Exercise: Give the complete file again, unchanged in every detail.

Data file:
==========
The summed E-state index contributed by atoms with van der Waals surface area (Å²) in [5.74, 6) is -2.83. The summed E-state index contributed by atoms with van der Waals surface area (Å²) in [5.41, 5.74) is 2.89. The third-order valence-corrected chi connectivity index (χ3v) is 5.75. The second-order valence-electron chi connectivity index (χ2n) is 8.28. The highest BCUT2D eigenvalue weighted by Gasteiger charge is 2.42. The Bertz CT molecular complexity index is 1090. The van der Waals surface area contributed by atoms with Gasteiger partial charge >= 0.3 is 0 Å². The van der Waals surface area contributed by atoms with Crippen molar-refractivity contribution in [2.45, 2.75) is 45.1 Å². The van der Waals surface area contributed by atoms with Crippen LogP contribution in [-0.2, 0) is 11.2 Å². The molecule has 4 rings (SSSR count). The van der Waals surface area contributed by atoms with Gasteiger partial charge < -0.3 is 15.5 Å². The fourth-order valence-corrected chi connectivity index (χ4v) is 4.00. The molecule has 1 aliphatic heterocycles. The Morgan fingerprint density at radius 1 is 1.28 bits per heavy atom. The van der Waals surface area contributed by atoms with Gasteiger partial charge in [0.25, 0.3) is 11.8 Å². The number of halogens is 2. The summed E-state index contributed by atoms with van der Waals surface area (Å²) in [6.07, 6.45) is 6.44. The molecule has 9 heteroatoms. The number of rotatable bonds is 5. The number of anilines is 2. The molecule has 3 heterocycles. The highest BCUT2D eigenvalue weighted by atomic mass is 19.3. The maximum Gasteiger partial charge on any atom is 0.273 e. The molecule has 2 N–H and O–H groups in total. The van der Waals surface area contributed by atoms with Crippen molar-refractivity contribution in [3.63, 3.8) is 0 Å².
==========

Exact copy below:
The summed E-state index contributed by atoms with van der Waals surface area (Å²) in [5.74, 6) is -2.83. The summed E-state index contributed by atoms with van der Waals surface area (Å²) in [5.41, 5.74) is 2.89. The third-order valence-corrected chi connectivity index (χ3v) is 5.75. The second-order valence-electron chi connectivity index (χ2n) is 8.28. The highest BCUT2D eigenvalue weighted by Gasteiger charge is 2.42. The Bertz CT molecular complexity index is 1090. The van der Waals surface area contributed by atoms with Gasteiger partial charge >= 0.3 is 0 Å². The van der Waals surface area contributed by atoms with Crippen molar-refractivity contribution in [2.45, 2.75) is 45.1 Å². The van der Waals surface area contributed by atoms with Crippen LogP contribution in [-0.2, 0) is 11.2 Å². The molecule has 4 rings (SSSR count). The van der Waals surface area contributed by atoms with Gasteiger partial charge < -0.3 is 15.5 Å². The fourth-order valence-corrected chi connectivity index (χ4v) is 4.00. The molecule has 1 aliphatic heterocycles. The Morgan fingerprint density at radius 1 is 1.28 bits per heavy atom. The van der Waals surface area contributed by atoms with Gasteiger partial charge in [0.25, 0.3) is 11.8 Å². The number of halogens is 2. The summed E-state index contributed by atoms with van der Waals surface area (Å²) in [6.07, 6.45) is 6.44. The molecule has 9 heteroatoms. The number of rotatable bonds is 5. The number of anilines is 2. The molecule has 3 heterocycles. The highest BCUT2D eigenvalue weighted by atomic mass is 19.3. The maximum Gasteiger partial charge on any atom is 0.273 e. The molecule has 2 N–H and O–H groups in total. The van der Waals surface area contributed by atoms with Crippen molar-refractivity contribution in [3.63, 3.8) is 0 Å².